Book review: ‘Wild and Crooked’ a small town murder mystery

In Leah Thomas’ Wild and Crooked Kalyn Spence and Gus Peake must reconcile with a past that they were not alive to see in a town that refuses to let it go.

Ann Marie Leimbach, Variety Editor

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Kalyn Spence lives in a trailer and keeps an egg in her pocket in case she has to throw it at anyone. Gus Peake is obsessed with Alexander McQueen and his house is filled with pictures of his dead dad. When Kalyn moves to the fictional town of Samsboro Kentucky, she and Gus become fast friends. The problem? Kalyn’s father is in prison for murdering Gus’ father before either of them were born.

Part coming-of-age and part murder mystery, Wild and Crooked by Leah Thomas is heartwarming and thought-provoking look into masks other people make us wear.

Both Kalyn and Gus have had to deal with assumptions from strangers their whole lives. Having grown up in poverty with a father in jail, Kalyn is expected to be a bad kid. The only thing the people of Samsboro see when they look at Gus is a kid with Cerebral Palsy and a dead dad. They don’t expect him to be a real person.

When the news breaks that The Innocence Fighters are working to get Kalyn’s father out of prison, the town explodes. As anger turns towards Kalyn, she and Gus get caught in a battle against the town’s blind hatred. Like a Romeo and Juliet story, the pair have to fight against a world that wants to treat them apart.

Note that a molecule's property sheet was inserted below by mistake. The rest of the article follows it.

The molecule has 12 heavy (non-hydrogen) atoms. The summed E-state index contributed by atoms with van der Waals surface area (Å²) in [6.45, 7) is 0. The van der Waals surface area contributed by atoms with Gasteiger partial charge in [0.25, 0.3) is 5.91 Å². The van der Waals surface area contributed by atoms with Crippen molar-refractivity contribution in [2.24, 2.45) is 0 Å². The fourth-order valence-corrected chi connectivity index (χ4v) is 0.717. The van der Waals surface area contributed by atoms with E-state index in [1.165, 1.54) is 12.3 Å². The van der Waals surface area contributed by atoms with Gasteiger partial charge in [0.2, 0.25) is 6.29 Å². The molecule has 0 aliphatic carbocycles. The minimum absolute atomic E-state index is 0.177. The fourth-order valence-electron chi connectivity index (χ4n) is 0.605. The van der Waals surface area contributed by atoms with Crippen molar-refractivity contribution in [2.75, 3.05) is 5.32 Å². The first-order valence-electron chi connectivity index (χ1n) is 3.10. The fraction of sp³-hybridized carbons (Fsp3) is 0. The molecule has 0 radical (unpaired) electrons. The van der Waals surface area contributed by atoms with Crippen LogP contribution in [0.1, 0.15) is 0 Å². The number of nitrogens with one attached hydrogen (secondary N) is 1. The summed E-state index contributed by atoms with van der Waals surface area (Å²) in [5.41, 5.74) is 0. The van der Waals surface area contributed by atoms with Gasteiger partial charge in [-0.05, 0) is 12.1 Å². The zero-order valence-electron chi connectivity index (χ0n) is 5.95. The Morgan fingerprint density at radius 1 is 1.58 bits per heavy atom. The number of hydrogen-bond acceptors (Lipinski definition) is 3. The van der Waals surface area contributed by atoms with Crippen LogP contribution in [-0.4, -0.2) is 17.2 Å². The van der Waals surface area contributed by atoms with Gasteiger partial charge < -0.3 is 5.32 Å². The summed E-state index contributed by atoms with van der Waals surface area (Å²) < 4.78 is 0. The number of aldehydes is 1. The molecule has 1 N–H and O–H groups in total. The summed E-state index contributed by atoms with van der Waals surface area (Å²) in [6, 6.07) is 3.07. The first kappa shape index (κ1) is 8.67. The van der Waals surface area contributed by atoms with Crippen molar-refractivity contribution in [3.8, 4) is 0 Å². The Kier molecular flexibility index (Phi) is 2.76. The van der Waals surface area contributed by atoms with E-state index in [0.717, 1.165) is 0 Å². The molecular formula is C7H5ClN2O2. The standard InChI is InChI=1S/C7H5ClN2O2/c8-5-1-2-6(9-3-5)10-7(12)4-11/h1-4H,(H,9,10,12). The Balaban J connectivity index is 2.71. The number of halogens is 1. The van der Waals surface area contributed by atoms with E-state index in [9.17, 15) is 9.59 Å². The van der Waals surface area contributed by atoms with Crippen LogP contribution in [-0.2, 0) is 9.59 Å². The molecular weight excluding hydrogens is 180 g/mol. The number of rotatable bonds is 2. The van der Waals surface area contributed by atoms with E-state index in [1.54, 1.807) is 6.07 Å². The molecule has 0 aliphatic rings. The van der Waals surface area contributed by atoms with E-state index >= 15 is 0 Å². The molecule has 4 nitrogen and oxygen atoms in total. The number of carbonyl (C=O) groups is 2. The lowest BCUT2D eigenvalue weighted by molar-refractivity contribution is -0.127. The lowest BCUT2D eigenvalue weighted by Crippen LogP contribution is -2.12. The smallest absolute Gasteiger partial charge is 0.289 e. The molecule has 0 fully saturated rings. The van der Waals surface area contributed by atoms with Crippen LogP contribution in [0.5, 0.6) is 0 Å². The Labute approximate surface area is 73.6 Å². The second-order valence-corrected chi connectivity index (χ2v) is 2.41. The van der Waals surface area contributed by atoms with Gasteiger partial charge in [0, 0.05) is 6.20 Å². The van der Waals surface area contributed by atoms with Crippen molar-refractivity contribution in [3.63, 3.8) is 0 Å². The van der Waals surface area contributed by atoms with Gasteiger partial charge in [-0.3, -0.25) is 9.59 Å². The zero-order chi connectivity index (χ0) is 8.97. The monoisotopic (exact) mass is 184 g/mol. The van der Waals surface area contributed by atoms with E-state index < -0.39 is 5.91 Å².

Leah Thomas’ nuanced characters shine through in this novel. The story could not be told without the unique perspectives and voices each person brings. Every main character is as complex and real as the next one with their own problems, experiences and secrets to confront as everything boils over.

Another stand-out feature of Wild and Crooked is the inclusion and treatment of its queer characters. Gus is bisexual and lives with his two mothers and Kalyn’s identity as a lesbian is treated as a character trait instead of a plot point. Gus and Kalyn’s relationship is a platonic love story and that is all it needs to be.

While the book is diverse in its inclusion of queer characters, it is disappointing to see the lack of racial diversity. While it does take place in a small Kentucky town, no people of color appear at all during the story. In a novel so rich and meaningful, it is frustrating to see so little representation.

Despite this shortcoming, the story is politically engaged in other ways. Thomas addresses classism and ableism in really poignant ways. It is clear that there was a lot of research and care that went into creating characters with authentic experiences and rich inner lives. It is passionately feminist and deeply earnest in a way that many do not expect from a young adult novel.

When two kids that seem destined to be enemies become inextricably connected it turns into something beautiful. Wild and Crooked is a thoughtful, witty and engaging book that could warm even the hardest heart.

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